Another Month, Another ROM

“Yay”, I hear you say – someone has actually found a bona fide, reproducible problem with the last release. Apparently, the keyboard polling option in SeaBIOS causes double keyboard output in Grub, with devices which are capable of keyboard output via IRQ. So, I’ve made another release with the keyboard polling option of SeaBIOS removed. I recommend everybody using the last release (18/11/14) update if they ever envisage needing to use the Grub shell. Happy holidays!

9 thoughts on “Another Month, Another ROM”

  1. John,

    You have no idea how much you’ve just helped me. I’m an aspiring Computer Programmer still in my first year of college and I had very little money to actually buy a laptop, so I picked up a cheap little HP Chromebook 14 thinking it’d be enough to get me by. I’ve never been more wrong in my life.

    Using web-based IDEs had become so costly and troublesome that I was almost paying for another laptop with expenses alone! I was getting really desperate for a way to get a full-blown desktop enviroment on my Chromebook without having to use some “dev mode” to unlock my Chromebook just so it could relock itself and wipe the partition completely. I decided to dedicate a couple of hours to scowering the web for some information on this Chromebook thinking I could modify a couple things to remove the default ROM it has installed. Finding your blog was a god send. After about an hour I had Debian up and running on this Chromebook.

    The only issue I had was that 16Gb seemed abismal for what I was going to be doing, so I went out and bought a 128GB Sandisk SD card and I’m currently using that as my root partition. Needless to say, I’ve now got a 16GB bootloader/ /home partition integraded into my Chromebook :D.

    Anyway, sorry for the life story, just wanted to let you know, you’ve saved me a lot of time, money, and headache. Btw you can bet you’ll be seeing some donations from me! Thanks again!!

  2. Hey John,

    I am currently running your seabios ROM v181214 on the Chromebook Link (Pixel) and about 4/5 times I am unable to use the keyboard during boot up. Neither the bios nor grub are able to detect it, and once I’m a while neither is my distro during init (I have Fedora 21 with FDE and need to put in my password).

    Any idea why this would be?

    Thanks for the awesome work man!

    1. The EC sometimes gets itself into a knot. There’s not much you can do, except try an earlier ROM to see if that helps. Choose one that was mentioned in a release notice though, unless you want to risk a brick.

  3. Hi John

    I just downloaded the latest wolf ROM (aka Dell Chromebook 11) purely to extract the config.

    In there it says the ROM was built with commit cef55018e4e936af9a758675353e332df4d9d1a6 – however that commit doesn’t appear to be in the coreboot repo.

    In fact it appears to come instead from https://chromium.googlesource.com/chromiumos/third_party/coreboot/+/cef55018e4e936af9a758675353e332df4d9d1a6/src/cpu/intel/haswell/bootblock.c

    Do you have a private mirror with changes, or are they published anywhere?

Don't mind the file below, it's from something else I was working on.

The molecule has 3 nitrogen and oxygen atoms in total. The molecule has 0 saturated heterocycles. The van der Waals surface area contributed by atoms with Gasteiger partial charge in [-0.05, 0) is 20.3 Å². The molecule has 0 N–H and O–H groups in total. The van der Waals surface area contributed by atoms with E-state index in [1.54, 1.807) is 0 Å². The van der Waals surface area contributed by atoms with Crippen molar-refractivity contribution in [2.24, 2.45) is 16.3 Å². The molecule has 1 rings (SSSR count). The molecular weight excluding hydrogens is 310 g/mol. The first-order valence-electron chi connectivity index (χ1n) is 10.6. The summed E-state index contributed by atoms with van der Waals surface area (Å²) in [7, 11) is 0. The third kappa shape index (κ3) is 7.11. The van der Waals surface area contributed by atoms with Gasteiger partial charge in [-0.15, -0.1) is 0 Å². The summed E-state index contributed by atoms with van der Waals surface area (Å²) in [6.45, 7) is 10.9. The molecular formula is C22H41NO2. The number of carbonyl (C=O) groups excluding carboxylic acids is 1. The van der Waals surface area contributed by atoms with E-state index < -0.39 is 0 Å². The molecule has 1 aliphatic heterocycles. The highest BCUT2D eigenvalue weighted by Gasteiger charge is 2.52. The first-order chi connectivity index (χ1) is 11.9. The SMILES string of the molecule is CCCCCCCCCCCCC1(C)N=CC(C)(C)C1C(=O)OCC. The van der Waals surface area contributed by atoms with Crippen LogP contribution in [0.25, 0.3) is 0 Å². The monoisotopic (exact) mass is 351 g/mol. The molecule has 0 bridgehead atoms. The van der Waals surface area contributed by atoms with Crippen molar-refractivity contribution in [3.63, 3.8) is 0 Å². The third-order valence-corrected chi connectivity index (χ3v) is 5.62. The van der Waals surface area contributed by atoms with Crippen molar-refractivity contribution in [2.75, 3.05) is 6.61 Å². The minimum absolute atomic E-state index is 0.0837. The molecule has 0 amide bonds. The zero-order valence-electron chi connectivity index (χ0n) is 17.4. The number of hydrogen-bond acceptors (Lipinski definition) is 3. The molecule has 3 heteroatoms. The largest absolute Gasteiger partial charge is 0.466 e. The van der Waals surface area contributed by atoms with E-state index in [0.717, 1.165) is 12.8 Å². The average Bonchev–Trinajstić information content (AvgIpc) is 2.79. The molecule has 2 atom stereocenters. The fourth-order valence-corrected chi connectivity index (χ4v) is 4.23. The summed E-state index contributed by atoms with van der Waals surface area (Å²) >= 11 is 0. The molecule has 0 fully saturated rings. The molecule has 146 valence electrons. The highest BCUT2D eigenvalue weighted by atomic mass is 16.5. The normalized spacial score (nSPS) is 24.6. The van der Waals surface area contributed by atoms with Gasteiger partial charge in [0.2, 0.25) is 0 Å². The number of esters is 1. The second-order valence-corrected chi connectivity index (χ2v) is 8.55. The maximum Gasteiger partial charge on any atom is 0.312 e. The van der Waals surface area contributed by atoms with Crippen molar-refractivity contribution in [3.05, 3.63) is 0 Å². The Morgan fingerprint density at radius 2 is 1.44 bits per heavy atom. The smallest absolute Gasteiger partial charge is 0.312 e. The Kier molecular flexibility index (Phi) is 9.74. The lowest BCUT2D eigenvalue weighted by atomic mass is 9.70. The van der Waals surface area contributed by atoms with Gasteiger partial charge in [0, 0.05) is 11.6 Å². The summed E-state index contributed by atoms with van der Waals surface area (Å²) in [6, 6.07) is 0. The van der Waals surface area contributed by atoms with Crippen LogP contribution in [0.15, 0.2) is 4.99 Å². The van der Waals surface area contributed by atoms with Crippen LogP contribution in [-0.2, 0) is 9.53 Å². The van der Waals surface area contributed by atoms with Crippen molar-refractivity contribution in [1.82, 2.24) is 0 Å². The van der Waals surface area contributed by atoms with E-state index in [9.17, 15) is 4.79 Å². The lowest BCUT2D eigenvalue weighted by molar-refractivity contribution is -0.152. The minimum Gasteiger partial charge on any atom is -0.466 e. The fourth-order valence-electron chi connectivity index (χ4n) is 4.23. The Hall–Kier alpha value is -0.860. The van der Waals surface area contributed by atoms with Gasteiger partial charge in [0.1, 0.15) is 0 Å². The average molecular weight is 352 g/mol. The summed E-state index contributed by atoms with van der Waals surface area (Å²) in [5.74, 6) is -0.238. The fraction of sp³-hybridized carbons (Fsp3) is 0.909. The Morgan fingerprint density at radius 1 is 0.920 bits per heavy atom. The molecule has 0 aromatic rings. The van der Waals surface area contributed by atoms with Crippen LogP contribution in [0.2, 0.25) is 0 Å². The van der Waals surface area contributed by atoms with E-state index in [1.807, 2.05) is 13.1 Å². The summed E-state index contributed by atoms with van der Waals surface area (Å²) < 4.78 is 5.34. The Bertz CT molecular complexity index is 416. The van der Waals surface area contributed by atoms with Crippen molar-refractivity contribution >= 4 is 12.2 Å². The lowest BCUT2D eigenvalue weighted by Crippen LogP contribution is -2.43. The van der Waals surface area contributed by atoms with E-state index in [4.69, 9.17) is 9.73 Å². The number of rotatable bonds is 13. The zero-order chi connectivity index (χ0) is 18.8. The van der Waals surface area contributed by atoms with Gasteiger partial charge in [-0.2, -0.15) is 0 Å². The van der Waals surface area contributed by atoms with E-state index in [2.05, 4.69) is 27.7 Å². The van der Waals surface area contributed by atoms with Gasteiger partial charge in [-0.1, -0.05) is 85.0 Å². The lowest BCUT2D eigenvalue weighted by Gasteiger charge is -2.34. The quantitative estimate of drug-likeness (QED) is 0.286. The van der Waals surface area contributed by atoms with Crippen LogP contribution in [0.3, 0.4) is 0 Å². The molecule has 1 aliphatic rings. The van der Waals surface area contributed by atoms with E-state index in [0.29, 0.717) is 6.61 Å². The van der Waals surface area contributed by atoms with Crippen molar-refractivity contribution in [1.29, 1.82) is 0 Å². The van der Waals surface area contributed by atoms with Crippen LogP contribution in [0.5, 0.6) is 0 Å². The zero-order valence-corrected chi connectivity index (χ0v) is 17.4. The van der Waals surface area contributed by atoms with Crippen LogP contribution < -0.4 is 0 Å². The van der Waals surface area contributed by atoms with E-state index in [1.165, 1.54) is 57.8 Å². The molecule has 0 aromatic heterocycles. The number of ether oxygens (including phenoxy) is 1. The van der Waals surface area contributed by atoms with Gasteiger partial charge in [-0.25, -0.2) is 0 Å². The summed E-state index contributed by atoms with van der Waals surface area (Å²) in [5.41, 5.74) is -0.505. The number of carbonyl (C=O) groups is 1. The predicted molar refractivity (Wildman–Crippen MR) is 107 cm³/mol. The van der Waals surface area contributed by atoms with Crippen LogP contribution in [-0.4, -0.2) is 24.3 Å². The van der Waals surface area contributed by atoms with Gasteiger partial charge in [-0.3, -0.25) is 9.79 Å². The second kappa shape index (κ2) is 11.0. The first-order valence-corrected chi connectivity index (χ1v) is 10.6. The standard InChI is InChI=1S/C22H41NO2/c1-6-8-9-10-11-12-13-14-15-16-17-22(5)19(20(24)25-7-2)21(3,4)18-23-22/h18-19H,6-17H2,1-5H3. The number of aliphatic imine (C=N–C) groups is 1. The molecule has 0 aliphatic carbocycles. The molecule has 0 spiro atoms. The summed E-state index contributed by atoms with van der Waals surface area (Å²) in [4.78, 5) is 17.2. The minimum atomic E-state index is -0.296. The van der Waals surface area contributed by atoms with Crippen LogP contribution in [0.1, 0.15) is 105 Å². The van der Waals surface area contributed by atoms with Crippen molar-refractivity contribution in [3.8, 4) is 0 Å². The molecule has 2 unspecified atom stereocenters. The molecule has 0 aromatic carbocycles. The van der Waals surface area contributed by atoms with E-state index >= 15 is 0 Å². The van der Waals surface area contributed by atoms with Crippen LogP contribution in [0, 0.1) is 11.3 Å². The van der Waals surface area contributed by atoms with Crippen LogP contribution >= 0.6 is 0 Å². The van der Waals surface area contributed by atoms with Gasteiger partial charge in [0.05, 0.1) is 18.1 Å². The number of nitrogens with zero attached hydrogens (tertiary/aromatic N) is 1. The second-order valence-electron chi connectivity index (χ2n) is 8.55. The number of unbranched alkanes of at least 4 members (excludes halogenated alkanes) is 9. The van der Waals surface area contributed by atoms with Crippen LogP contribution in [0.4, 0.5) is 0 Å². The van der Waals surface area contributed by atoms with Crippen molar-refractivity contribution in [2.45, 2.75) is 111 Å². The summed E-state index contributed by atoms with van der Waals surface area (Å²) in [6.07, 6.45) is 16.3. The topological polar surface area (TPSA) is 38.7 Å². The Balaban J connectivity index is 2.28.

4. Hi John

    Thanks for reply – some more questions if I may:

    1) In a previous post about building the firmware you talk about cloning the vanilla coreboot repo: http://johnlewis.ie/compiling-your-own-coreboot-firmware-for-the-samsung-series-5-550-chromebook/ – that’s why I was surprised to find you were using Google’s fork. If you’ve not made changes to Google’s fork (other than the minor one you mentioned), I don’t see how changes such as removing the developer mode warning screen is achieved?

    2) There’s substantial differences in the config from the latest wolf ROM I downloaded from you, to what’s on my Dell Chromebook 11.

    Looking through your blog posts you mention a few of these, but I wondered if you source control your config settings somewhere publicly? Commit messages for each change would be very illuminating.

    3) How does jeltka get into the ROM if you've not made changes to the Google fork of Coreboot? Do you just dd it in to the resulting image? Is the jeltka source posted anywhere?

    4) The resulting cbfs layout is quite different – why the significant offset change?

    Thanks for all your posts on this – very helpful by the way.

    1. Hi Marcos,

      I’ve removed the .config and cbfstool printouts from your comment so it’s easier for me to reply.

      1) Yes, I started off using upstream and then when Haswell arrived last year, I switched to ChromiumOS coreboot on Ron Minnich’s advice. Therefore, every ROM up till the Haswell devices uses upstream, every ROM after uses ChromiumOS coreboot. It’s not a “fork” in the truest sense of the word because many of the same devs work on both, and the bulk of the changes are subsequently upstreamed. The stock ROM’s use Depthcharge as a payload, this is where the scary dev screen and other bits come in. By changing the payload to SeaBIOS all that nonsense is gotten rid of.

      2) The problem with me doing that is I often change settings on a whim, and documenting all of it is going to be a PITA. Seems like a lot of work for a few .configs, and no, I don’t. I will think about it though.

      3) Changing the size of CBFS to 4MB is a .config option, and that allows Jeltka to fit in, as well as the SeaBIOS stuff. Jelkta is added as a payload, using cbfstool, after the ROM is created. Jeltka is simply based on a massively stripped back Buildroot and kernel, again no source changed, but I don’t think the .config’s are included either.

      4) The offset change is because of the CBFS size change – coreboot counts back from the end of the ROM to find the start of CBFS, coreboot is at the start, CBFS and included SeaBIOS, etc. subsequent.

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